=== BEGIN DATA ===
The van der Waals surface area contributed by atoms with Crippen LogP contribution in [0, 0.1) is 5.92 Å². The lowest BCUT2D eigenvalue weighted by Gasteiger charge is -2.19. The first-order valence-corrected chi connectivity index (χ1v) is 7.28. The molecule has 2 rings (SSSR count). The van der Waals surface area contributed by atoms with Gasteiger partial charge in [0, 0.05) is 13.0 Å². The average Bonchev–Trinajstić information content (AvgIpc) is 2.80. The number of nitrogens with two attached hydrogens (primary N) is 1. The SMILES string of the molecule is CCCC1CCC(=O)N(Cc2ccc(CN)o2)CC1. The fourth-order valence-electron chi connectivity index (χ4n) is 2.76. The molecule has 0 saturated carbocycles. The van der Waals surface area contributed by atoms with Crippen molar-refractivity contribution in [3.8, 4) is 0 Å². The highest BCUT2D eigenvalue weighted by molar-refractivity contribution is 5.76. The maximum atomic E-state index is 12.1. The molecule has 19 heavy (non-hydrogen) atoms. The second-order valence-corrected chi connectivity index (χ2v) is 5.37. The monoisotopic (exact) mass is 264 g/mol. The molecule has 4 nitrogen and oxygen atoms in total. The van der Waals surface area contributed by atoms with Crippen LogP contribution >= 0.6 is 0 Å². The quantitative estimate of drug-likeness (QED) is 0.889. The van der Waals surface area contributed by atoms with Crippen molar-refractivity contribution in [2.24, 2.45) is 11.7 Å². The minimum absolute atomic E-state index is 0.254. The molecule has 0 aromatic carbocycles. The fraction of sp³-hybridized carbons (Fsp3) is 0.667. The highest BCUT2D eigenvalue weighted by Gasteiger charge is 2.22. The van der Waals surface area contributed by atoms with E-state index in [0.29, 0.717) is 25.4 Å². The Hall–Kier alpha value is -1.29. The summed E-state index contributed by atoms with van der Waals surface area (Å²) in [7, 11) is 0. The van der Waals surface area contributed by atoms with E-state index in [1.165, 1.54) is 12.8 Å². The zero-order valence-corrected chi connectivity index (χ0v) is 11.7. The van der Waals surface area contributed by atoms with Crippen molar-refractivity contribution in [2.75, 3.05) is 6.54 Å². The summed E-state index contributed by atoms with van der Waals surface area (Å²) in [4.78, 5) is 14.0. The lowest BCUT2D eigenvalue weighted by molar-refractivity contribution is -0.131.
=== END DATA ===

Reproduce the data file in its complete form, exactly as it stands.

The van der Waals surface area contributed by atoms with Crippen LogP contribution in [0, 0.1) is 5.92 Å². The lowest BCUT2D eigenvalue weighted by Gasteiger charge is -2.19. The first-order valence-corrected chi connectivity index (χ1v) is 7.28. The molecule has 2 rings (SSSR count). The van der Waals surface area contributed by atoms with Gasteiger partial charge in [0, 0.05) is 13.0 Å². The average Bonchev–Trinajstić information content (AvgIpc) is 2.80. The number of nitrogens with two attached hydrogens (primary N) is 1. The SMILES string of the molecule is CCCC1CCC(=O)N(Cc2ccc(CN)o2)CC1. The fourth-order valence-electron chi connectivity index (χ4n) is 2.76. The molecule has 0 saturated carbocycles. The van der Waals surface area contributed by atoms with Crippen molar-refractivity contribution in [3.8, 4) is 0 Å². The highest BCUT2D eigenvalue weighted by molar-refractivity contribution is 5.76. The maximum atomic E-state index is 12.1. The molecule has 19 heavy (non-hydrogen) atoms. The second-order valence-corrected chi connectivity index (χ2v) is 5.37. The monoisotopic (exact) mass is 264 g/mol. The molecule has 4 nitrogen and oxygen atoms in total. The van der Waals surface area contributed by atoms with Crippen LogP contribution >= 0.6 is 0 Å². The quantitative estimate of drug-likeness (QED) is 0.889. The van der Waals surface area contributed by atoms with Crippen molar-refractivity contribution in [2.24, 2.45) is 11.7 Å². The minimum absolute atomic E-state index is 0.254. The molecule has 0 aromatic carbocycles. The fraction of sp³-hybridized carbons (Fsp3) is 0.667. The highest BCUT2D eigenvalue weighted by Gasteiger charge is 2.22. The van der Waals surface area contributed by atoms with E-state index in [0.29, 0.717) is 25.4 Å². The Hall–Kier alpha value is -1.29. The summed E-state index contributed by atoms with van der Waals surface area (Å²) in [7, 11) is 0. The van der Waals surface area contributed by atoms with E-state index in [1.165, 1.54) is 12.8 Å². The zero-order valence-corrected chi connectivity index (χ0v) is 11.7. The van der Waals surface area contributed by atoms with Crippen molar-refractivity contribution in [2.75, 3.05) is 6.54 Å². The summed E-state index contributed by atoms with van der Waals surface area (Å²) in [4.78, 5) is 14.0. The lowest BCUT2D eigenvalue weighted by molar-refractivity contribution is -0.131.